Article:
Divide and conquer

Given a list $L$, we divide the sorting problem into two sub-problems.

Sort the elements in $L$ smaller than $x$: $L_1$

Sort the elements in $L$ larger than $x$: $L_2$

Combine

`$\mathrm{sorted}(L) = \mathrm{sorted}(L_1) \oplus \{x\} \oplus \mathrm{sorted}(L_2)$`

Given a list `$L$`

and an element $x$ in $L$, *partitioning* $L[p \dots r]$ by the *pivot*
element $x$ does the following:

Rearrange the elements in $L[p\dots r]$ so that there exists a position $q$ such that

afterrearrangment:

- $L[q] = x$
- $\forall i\in [p, q-1],\ L[i] \leq x$
- $\forall i\in [q+1, r],\ L[i] \geq x$
- !

Let’s implement `partition(L, p, r)`

with the minimal effort:

- Pick $x = L[r]$
- Filter the list for smaller elements:
`$L_1 = \{y\in L[p\dots r-1]: y\leq x\}$`

- Filter the list for larger elements:
`$L_2 = \{y\in L[p\dots r-1]: y > x\}$`

- Reconstruct:
`$L[p \dots r] = L_1 \oplus \{x\} \oplus L_2$`

- !

```
def partition(L, p, r):
x = L[r]
L1 = [y for y in L[p:r] if y <= x]
L2 = [y for y in L[p:r] if y > x]
L[p:r+1] = L1 + [x] + L2
```

```
def partition(L, p, r):
x = L[r]
i = p - 1
for j in range(p, r):
if L[j] <= x:
i += 1
L[i], L[j] = L[j], L[i]
L[i+1], L[r] = L[r], L[i+1]
```

It only involves element swapping, so it requires *zero* additional memory.

But its correctness is much less obvious.

```
def partition(L, p, r):
x = L[r]
i = p - 1
for j in range(p, r):
if L[j] <= x:
i += 1
L[i], L[j] = L[j], L[i]
L[i+1], L[r] = L[r], L[i+1]
```

Bookkeeping is the key:

- !
- $p$ and $r$ are the boundaries of the sublist to be partitioned.
- $r$ also holds the value of the pivot element.
- Elements in $[p\dots j]$ are processed.
- $i$ is a marker of the boundary between smaller and larger elements.

```
def partition(L, p, r):
x = L[r]
i = p - 1
for j in range(p, r):
if L[j] <= x:
i += 1
L[i], L[j] = L[j], L[i]
L[i+1], L[r] = L[r], L[i+1]
```

Loop invariance:

After each iteration, $L[p, j]$ is properly partitioned:

- $L[p, i] \leq x$
- $L[i+1, j] > x$
- !

```
def quicksort(L, p, r):
if p < r:
k = partition(L, p, r)
quicksort(L, p, k-1)
quicksort(L, k+1, r)
```

We will only give a terse outline of the analysis. The full version is deferred to later lectures.

Let there be $n$ elements in the array.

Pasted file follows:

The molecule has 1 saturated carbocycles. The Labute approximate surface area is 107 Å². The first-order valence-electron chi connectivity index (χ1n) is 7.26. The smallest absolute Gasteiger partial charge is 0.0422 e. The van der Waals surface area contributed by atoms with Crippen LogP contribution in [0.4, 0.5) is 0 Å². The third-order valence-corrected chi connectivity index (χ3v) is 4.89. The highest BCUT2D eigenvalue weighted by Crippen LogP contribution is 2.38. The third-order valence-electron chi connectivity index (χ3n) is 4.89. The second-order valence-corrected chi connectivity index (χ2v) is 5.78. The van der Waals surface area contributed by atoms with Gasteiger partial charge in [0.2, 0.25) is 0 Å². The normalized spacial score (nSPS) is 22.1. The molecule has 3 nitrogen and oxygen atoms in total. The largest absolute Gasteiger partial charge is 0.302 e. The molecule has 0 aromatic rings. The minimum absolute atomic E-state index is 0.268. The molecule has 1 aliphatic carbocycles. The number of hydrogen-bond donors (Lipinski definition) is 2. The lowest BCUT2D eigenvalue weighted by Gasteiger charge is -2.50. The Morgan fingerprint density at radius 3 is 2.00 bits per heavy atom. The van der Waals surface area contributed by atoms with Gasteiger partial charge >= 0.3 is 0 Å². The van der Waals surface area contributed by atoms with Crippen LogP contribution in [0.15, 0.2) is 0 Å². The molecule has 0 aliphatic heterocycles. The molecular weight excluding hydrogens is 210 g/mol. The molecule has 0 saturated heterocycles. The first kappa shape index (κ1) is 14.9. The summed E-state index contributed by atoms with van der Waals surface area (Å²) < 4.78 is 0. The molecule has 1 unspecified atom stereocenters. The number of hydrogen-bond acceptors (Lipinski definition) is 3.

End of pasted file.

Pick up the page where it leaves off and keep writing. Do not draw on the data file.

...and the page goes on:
Key obsevation:

`partition(L, p, r)`

takes $(r - p)$ iterations. Each iteration has a fixed number of instructions. So, $T_\mathrm{partition} = c_1 (r-p) \leq c\cdot n$.At each

*invocation*of`quicksort(L, p, k-1)`

and`quicksort(L, k+1, r)`

, we need to determine the number of elements: $k-1-p$, and $r-k-1$.

- The worst case for $T_\mathrm{partition} = n$
- The worst case for $k-1-p = n-1$
- The worst case for $r-k-1 = n-1$

We have enough to set-up an equation to estimate the number of instructions of `quicksort(L, a, b)`

:

Let $|L[a\dots b]| = n$.

```
$$\begin{eqnarray}
T_\mathrm{quicksort}(n) &=& n + 2\cdot T_\mathrm{quicksort}(n-1)
\end{eqnarray}$$
```

This leads to a (poor) performance characteristics of: $\approx n^2$

We will show how to solve such equations (known as recurrence equations) in the next section of this course.

Quicksort as the name suggests is actually quite quick (most of the time…)

Revisiting `k = partition(L, p, q)`

.

The pivot value should be somewhere in the middle of the subarray. Namely: $k\approx p+q/2$, and so $k-1-p \approx n/2$, and $q-k-1\approx n/2$.

Revisiting the recurrence equation:

`$$\begin{eqnarray} T_\mathrm{quicksort}(n) &=& n + 2\cdot T_\mathrm{quicksort}(n/2) \end{eqnarray}$$`

This leads to a satisfying performance characteristics of: $\approx n\log(n)$

Partition: a simple version

Partition: a zero-memory version

Quicksort: a recursive sorting algorithm

Is `QUICKSORT`

a stable sorting algorithm?

Recall:

Stable sorting requires an additional condition on the permutation:

`$$ \forall i,j\in [0, \mathrm{length}(x)],\ i < j\ \mathrm{and}\ f(x[i], x[j]) = 0 \implies \pi(i) < \pi(j) $$`

© KEN PU, 2016